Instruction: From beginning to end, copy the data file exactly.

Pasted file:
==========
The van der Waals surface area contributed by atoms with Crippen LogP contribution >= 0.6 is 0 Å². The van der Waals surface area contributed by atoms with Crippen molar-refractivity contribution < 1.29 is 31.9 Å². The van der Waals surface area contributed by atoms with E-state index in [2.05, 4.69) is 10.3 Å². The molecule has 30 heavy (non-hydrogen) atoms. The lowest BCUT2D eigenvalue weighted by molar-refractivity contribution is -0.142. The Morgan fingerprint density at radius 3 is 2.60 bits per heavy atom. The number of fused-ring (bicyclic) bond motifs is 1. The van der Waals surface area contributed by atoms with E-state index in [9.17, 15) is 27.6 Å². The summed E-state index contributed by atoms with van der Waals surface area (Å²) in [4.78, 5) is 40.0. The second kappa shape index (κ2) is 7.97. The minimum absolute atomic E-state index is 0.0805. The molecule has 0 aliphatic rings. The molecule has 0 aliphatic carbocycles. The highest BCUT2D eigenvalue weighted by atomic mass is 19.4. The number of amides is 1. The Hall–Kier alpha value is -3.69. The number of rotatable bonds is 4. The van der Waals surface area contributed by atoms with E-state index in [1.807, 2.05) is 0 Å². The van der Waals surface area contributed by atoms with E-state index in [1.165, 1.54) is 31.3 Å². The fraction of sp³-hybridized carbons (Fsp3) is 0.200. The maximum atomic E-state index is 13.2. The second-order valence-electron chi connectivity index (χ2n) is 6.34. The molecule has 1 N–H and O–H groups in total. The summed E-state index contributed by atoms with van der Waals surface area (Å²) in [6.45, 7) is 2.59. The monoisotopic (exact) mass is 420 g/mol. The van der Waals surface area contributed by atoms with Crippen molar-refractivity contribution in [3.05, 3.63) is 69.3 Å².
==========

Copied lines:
The van der Waals surface area contributed by atoms with Crippen LogP contribution >= 0.6 is 0 Å². The van der Waals surface area contributed by atoms with Crippen molar-refractivity contribution < 1.29 is 31.9 Å². The van der Waals surface area contributed by atoms with E-state index in [2.05, 4.69) is 10.3 Å². The molecule has 30 heavy (non-hydrogen) atoms. The lowest BCUT2D eigenvalue weighted by molar-refractivity contribution is -0.142. The Morgan fingerprint density at radius 3 is 2.60 bits per heavy atom. The number of fused-ring (bicyclic) bond motifs is 1. The van der Waals surface area contributed by atoms with E-state index in [9.17, 15) is 27.6 Å². The summed E-state index contributed by atoms with van der Waals surface area (Å²) in [4.78, 5) is 40.0. The second kappa shape index (κ2) is 7.97. The minimum absolute atomic E-state index is 0.0805. The molecule has 0 aliphatic rings. The molecule has 0 aliphatic carbocycles. The highest BCUT2D eigenvalue weighted by atomic mass is 19.4. The number of amides is 1. The Hall–Kier alpha value is -3.69. The number of rotatable bonds is 4. The van der Waals surface area contributed by atoms with E-state index in [1.807, 2.05) is 0 Å². The van der Waals surface area contributed by atoms with E-state index in [1.165, 1.54) is 31.3 Å². The fraction of sp³-hybridized carbons (Fsp3) is 0.200. The maximum atomic E-state index is 13.2. The second-order valence-electron chi connectivity index (χ2n) is 6.34. The molecule has 1 N–H and O–H groups in total. The summed E-state index contributed by atoms with van der Waals surface area (Å²) in [6.45, 7) is 2.59. The monoisotopic (exact) mass is 420 g/mol. The van der Waals surface area contributed by atoms with Crippen molar-refractivity contribution in [3.05, 3.63) is 69.3 Å².